Space flight as an anticipatory computing system

Mitchell Sc.D, Edgar
May 2000
AIP Conference Proceedings;2000, Vol. 517 Issue 1, p45
Academic Journal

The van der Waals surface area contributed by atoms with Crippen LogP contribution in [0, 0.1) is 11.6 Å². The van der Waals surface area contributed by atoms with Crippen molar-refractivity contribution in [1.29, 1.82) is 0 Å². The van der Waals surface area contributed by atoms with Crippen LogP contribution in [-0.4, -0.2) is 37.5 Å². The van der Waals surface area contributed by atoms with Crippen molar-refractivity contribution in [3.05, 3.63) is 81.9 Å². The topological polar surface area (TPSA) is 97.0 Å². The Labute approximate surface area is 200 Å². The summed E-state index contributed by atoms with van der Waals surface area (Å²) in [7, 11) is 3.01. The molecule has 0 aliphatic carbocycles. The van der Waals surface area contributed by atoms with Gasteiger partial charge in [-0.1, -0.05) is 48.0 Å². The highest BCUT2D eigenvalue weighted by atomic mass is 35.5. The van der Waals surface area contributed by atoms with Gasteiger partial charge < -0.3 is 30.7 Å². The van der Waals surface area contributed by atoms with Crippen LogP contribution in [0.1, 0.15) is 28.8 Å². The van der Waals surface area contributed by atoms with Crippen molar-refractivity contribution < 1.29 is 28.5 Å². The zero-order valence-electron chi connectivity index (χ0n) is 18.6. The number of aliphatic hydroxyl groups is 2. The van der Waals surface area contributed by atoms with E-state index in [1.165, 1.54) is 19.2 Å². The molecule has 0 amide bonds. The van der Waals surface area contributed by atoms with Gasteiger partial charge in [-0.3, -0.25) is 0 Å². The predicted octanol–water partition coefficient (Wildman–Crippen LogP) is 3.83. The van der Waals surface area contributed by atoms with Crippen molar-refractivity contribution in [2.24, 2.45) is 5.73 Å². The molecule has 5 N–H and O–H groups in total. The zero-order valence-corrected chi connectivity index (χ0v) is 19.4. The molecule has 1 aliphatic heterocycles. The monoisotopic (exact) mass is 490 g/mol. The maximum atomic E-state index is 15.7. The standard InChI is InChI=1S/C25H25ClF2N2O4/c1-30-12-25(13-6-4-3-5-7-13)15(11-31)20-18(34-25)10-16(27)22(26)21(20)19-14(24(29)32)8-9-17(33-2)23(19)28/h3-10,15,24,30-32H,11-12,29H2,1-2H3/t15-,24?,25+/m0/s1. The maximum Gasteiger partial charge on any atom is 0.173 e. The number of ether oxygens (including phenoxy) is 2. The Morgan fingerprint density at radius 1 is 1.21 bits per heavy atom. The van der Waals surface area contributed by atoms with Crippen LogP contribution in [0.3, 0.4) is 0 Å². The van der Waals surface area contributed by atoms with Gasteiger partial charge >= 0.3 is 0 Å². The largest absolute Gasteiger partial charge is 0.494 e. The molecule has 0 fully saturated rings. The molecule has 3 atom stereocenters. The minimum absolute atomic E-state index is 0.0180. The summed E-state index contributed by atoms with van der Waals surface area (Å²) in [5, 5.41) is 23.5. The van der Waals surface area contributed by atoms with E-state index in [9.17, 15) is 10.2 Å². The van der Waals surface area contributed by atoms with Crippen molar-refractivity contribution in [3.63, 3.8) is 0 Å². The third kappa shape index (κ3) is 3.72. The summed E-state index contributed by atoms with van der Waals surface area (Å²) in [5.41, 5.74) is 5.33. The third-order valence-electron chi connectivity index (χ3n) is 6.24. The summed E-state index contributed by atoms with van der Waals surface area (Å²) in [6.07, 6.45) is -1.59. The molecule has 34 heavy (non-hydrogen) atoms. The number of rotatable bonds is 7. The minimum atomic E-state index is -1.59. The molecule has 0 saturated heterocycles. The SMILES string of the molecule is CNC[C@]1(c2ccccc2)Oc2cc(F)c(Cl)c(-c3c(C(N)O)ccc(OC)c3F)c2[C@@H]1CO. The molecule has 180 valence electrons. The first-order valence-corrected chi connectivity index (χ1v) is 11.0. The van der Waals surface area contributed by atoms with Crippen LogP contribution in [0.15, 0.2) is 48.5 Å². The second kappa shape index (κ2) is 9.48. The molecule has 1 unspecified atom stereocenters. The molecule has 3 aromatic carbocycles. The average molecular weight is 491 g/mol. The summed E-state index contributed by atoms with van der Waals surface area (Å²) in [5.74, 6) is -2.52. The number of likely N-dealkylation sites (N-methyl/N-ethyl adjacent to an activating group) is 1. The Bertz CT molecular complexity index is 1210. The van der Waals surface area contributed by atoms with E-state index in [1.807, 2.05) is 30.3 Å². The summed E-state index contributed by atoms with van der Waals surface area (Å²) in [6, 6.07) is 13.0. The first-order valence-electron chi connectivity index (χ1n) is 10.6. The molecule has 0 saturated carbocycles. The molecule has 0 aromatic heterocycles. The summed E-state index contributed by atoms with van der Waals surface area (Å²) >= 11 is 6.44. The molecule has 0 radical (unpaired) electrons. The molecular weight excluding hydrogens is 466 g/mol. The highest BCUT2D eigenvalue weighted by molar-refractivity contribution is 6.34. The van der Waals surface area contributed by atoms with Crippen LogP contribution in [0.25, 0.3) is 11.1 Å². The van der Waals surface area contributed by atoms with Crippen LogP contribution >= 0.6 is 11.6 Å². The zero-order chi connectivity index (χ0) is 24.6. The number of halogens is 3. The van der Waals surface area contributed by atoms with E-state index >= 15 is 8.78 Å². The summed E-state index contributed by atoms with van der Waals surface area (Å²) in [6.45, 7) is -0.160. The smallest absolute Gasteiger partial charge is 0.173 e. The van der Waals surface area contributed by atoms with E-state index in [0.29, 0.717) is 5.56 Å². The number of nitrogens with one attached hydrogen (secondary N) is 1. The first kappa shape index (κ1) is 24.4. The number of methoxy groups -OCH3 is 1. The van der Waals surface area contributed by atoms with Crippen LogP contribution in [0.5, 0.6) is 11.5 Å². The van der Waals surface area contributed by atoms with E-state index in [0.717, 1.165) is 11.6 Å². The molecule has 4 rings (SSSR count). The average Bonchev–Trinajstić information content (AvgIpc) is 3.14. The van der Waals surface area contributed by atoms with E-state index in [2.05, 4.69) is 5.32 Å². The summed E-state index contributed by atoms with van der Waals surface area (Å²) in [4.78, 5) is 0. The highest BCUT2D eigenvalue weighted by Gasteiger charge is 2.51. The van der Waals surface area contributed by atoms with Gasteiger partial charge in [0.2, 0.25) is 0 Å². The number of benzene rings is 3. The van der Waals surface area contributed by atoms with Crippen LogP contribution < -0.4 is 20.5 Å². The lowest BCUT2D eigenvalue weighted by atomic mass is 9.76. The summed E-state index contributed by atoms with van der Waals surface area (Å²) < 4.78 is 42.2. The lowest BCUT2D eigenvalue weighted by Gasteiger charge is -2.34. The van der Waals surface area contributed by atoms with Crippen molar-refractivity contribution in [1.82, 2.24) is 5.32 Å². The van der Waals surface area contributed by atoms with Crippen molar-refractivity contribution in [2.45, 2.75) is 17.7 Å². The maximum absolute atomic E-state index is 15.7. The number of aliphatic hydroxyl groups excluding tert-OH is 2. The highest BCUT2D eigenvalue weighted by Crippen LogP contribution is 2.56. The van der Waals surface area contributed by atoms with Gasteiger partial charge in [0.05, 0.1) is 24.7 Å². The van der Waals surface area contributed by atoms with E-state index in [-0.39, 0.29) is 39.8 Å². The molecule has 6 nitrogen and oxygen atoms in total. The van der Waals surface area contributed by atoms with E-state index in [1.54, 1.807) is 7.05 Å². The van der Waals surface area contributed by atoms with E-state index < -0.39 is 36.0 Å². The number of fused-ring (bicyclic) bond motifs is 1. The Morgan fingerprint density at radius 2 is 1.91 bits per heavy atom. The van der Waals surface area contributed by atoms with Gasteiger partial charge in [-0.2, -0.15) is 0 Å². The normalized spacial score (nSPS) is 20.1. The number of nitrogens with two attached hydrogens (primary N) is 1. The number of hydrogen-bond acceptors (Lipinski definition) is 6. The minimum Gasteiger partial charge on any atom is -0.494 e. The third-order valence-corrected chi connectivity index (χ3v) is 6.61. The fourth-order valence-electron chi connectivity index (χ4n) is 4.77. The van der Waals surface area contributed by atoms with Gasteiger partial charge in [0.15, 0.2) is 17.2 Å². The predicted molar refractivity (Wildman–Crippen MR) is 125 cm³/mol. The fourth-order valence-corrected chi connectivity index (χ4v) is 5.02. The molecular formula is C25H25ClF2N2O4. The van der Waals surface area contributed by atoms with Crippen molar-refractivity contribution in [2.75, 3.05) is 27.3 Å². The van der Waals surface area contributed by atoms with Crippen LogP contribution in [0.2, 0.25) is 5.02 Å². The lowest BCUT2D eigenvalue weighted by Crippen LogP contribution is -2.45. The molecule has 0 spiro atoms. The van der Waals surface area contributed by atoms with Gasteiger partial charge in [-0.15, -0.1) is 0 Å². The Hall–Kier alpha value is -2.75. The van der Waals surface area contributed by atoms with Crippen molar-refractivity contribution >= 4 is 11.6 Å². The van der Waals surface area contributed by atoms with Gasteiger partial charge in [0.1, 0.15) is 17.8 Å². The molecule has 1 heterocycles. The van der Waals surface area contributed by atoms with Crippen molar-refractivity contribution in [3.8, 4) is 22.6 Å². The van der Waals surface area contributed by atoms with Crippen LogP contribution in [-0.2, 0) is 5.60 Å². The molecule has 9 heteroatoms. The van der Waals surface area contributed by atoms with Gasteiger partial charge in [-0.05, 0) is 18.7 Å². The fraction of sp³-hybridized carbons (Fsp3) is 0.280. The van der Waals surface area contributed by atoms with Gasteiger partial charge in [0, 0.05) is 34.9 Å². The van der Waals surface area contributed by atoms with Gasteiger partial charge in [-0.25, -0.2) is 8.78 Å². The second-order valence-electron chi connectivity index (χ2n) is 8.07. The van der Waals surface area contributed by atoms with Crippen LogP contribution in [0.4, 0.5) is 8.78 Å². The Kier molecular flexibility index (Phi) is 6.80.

This paper presents an astronaut’s view of the global efforts to explore space. The seminal work in Earth and Lunar orbits by both the Soviet Union and the United States required only classical Newtonian physics to accomplish the initial steps. These early efforts, however, illuminate the limitations not only of classical physics but also of general relativity if humanity aspires to go deep into or beyond our solar system. The limitations of the early interpretations of special and general relativity, and the conflicts with quantum mechanics have dominated physics for this entire century. The ability now to experiment with the space vacuum, to orbit sophisticated instruments and to travel beyond the earth/moon system, excite the imagination to think beyond toward the possibility of exploring intragalactic space. Experimental results and new theory call into question the limitations imposed by classical theory. They offer hope that humankind is not forever confined to the solar system. I examine some of those ideas in this paper. © 2000 American Institute of Physics.


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